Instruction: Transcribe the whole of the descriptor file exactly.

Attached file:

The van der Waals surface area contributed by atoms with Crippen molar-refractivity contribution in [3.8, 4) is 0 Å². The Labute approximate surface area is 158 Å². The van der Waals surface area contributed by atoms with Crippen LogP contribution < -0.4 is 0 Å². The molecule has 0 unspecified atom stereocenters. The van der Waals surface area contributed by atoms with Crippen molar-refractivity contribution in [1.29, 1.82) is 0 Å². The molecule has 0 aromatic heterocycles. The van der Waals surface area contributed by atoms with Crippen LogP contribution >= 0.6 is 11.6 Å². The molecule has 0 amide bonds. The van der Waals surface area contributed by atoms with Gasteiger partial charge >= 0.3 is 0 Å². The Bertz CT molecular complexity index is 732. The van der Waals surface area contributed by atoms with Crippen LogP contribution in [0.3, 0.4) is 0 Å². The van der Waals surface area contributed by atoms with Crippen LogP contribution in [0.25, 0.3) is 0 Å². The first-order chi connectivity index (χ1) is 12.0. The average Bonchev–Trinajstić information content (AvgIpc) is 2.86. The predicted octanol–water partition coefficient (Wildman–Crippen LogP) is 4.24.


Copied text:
The van der Waals surface area contributed by atoms with Crippen molar-refractivity contribution in [3.8, 4) is 0 Å². The Labute approximate surface area is 158 Å². The van der Waals surface area contributed by atoms with Crippen LogP contribution < -0.4 is 0 Å². The molecule has 0 unspecified atom stereocenters. The van der Waals surface area contributed by atoms with Crippen molar-refractivity contribution in [1.29, 1.82) is 0 Å². The molecule has 0 aromatic heterocycles. The van der Waals surface area contributed by atoms with Crippen LogP contribution >= 0.6 is 11.6 Å². The molecule has 0 amide bonds. The van der Waals surface area contributed by atoms with Gasteiger partial charge >= 0.3 is 0 Å². The Bertz CT molecular complexity index is 732. The van der Waals surface area contributed by atoms with Crippen LogP contribution in [0.3, 0.4) is 0 Å². The van der Waals surface area contributed by atoms with Crippen LogP contribution in [0.25, 0.3) is 0 Å². The first-order chi connectivity index (χ1) is 12.0. The average Bonchev–Trinajstić information content (AvgIpc) is 2.86. The predicted octanol–water partition coefficient (Wildman–Crippen LogP) is 4.24.